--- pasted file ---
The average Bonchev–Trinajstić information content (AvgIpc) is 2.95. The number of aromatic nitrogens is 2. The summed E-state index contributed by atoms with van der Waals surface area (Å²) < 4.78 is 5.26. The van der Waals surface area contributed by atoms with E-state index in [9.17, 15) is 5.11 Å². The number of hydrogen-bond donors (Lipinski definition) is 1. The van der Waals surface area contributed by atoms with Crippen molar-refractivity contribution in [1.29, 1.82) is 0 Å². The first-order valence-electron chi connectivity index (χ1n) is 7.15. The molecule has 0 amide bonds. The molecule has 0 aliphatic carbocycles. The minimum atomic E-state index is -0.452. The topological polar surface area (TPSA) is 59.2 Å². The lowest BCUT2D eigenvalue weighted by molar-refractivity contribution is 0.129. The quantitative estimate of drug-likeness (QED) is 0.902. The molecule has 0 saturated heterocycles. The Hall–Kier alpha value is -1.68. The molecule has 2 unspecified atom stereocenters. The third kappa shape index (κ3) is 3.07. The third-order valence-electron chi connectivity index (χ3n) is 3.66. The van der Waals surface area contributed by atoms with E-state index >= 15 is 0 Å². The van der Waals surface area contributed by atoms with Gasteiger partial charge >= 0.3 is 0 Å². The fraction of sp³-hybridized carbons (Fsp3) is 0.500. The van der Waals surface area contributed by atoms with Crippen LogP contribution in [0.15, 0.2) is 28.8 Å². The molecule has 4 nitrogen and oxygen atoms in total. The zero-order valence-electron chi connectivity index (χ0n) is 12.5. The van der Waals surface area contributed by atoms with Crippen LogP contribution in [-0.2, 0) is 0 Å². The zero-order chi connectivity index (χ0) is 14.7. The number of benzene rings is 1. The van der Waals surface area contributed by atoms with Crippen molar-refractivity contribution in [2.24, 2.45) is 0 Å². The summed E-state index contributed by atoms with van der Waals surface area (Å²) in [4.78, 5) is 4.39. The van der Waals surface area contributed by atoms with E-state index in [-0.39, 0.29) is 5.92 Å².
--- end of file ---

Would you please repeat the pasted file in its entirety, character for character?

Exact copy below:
The average Bonchev–Trinajstić information content (AvgIpc) is 2.95. The number of aromatic nitrogens is 2. The summed E-state index contributed by atoms with van der Waals surface area (Å²) < 4.78 is 5.26. The van der Waals surface area contributed by atoms with E-state index in [9.17, 15) is 5.11 Å². The number of hydrogen-bond donors (Lipinski definition) is 1. The van der Waals surface area contributed by atoms with Crippen molar-refractivity contribution in [1.29, 1.82) is 0 Å². The first-order valence-electron chi connectivity index (χ1n) is 7.15. The molecule has 0 amide bonds. The molecule has 0 aliphatic carbocycles. The minimum atomic E-state index is -0.452. The topological polar surface area (TPSA) is 59.2 Å². The lowest BCUT2D eigenvalue weighted by molar-refractivity contribution is 0.129. The quantitative estimate of drug-likeness (QED) is 0.902. The molecule has 0 saturated heterocycles. The Hall–Kier alpha value is -1.68. The molecule has 2 unspecified atom stereocenters. The third kappa shape index (κ3) is 3.07. The third-order valence-electron chi connectivity index (χ3n) is 3.66. The van der Waals surface area contributed by atoms with E-state index >= 15 is 0 Å². The van der Waals surface area contributed by atoms with Gasteiger partial charge >= 0.3 is 0 Å². The fraction of sp³-hybridized carbons (Fsp3) is 0.500. The van der Waals surface area contributed by atoms with Crippen LogP contribution in [0.15, 0.2) is 28.8 Å². The molecule has 4 nitrogen and oxygen atoms in total. The zero-order valence-electron chi connectivity index (χ0n) is 12.5. The van der Waals surface area contributed by atoms with Crippen LogP contribution in [-0.2, 0) is 0 Å². The zero-order chi connectivity index (χ0) is 14.7. The number of benzene rings is 1. The van der Waals surface area contributed by atoms with Crippen molar-refractivity contribution in [2.24, 2.45) is 0 Å². The summed E-state index contributed by atoms with van der Waals surface area (Å²) in [4.78, 5) is 4.39. The van der Waals surface area contributed by atoms with E-state index in [-0.39, 0.29) is 5.92 Å².